The researchers looked at not only how each of these groups fared in livability compared to other race and gender population groups within Pittsburgh, but also in comparison to their peer demographic dates across 89 cities of similar size and characteristics nationwide. They also compare the index of racial and gender inequalities within Pittsburgh to those found in similar cities as well.

Overall, what they found was that Pittsburgh is a pretty average city along each of the livability categories, if you’re white. White Pittsburgh residents are doing about as well or bad as white people in other comparable cities. But for African Americans, here’s where the signs show trouble. Black people in just about every other comparable city in the U.S. are doing far better in terms of health, income, employment, and educational outcomes than black people living in Pittsburgh.

The signals are even more distressing for black girls and women, who suffer from higher poverty rates, birth defect rates, death rates, unemployment rates, and school arrest rates than black girls and women in just about every other city examined in this study. Outcomes for black men were only slightly better than for black women in just about every regard.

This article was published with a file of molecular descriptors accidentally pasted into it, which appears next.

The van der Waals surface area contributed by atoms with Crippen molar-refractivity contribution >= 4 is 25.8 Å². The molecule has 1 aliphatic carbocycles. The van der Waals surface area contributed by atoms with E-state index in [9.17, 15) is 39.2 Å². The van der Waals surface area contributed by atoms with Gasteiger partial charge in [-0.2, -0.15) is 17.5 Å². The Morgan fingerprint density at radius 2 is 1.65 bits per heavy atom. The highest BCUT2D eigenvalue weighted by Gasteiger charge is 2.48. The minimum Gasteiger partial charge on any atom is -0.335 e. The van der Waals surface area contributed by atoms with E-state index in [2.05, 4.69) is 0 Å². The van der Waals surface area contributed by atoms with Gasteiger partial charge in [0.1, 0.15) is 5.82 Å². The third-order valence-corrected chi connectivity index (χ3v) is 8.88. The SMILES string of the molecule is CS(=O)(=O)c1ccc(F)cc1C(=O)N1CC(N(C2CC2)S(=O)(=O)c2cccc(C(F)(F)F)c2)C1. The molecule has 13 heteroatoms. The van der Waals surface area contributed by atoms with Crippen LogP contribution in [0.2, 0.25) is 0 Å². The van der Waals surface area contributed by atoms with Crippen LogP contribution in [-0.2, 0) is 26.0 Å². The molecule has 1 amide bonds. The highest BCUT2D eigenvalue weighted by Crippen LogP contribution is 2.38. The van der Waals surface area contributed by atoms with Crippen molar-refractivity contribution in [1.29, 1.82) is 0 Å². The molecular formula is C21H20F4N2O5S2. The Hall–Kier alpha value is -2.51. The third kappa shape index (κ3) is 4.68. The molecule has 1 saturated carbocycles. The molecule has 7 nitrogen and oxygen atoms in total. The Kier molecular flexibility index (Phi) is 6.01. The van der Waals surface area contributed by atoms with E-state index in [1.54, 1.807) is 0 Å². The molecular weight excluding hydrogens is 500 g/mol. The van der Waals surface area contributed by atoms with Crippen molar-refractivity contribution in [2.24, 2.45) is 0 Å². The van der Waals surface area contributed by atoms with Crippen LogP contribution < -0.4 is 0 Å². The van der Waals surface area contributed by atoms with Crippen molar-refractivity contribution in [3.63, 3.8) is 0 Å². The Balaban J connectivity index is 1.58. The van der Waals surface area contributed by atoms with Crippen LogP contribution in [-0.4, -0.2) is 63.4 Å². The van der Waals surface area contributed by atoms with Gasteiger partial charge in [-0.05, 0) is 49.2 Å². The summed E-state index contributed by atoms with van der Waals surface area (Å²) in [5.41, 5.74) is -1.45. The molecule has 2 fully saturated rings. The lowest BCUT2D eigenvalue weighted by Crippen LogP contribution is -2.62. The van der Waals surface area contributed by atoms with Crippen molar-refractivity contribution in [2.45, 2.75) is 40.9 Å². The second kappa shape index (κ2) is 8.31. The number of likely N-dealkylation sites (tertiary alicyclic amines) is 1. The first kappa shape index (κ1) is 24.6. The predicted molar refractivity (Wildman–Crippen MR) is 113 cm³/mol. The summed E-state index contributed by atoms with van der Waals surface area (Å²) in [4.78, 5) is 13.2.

As University of Pittsburgh sociology professor Junia Howell, co-author of the white paper, told Public Source, “What this means is that if Black residents got up today and left and moved to the majority of any other cities in the U.S. … their life expectancy would go up, their income would go up, their educational opportunities for their children would go up, as well as their employment.”

We don’t know what drove Stanlee Allyn Holbrook to take her life earlier this summer. What we do know from the study is that in Pittsburgh, black women are more likely to commit suicide than black women in most other cities—distinct from white men who commit suicide at rates lower than white men in comparable cities.

It has been reported that, a year before she died, Holbrook gave birth to a premature baby in a city where 18 out of every 1,000 pregnancies for black women end in fetal death, compared to 9 in a 1,000 pregnancies for white women. Pittsburgh’s black fetal mortality rate is higher than it is in 94 percent of similar cities. The city’s black mothers give birth to babies of low birth weight at twice the rate that white mothers do, and it ranks in the bottom 25 percent of cities for black mothers experiencing low-birth weight for their babies.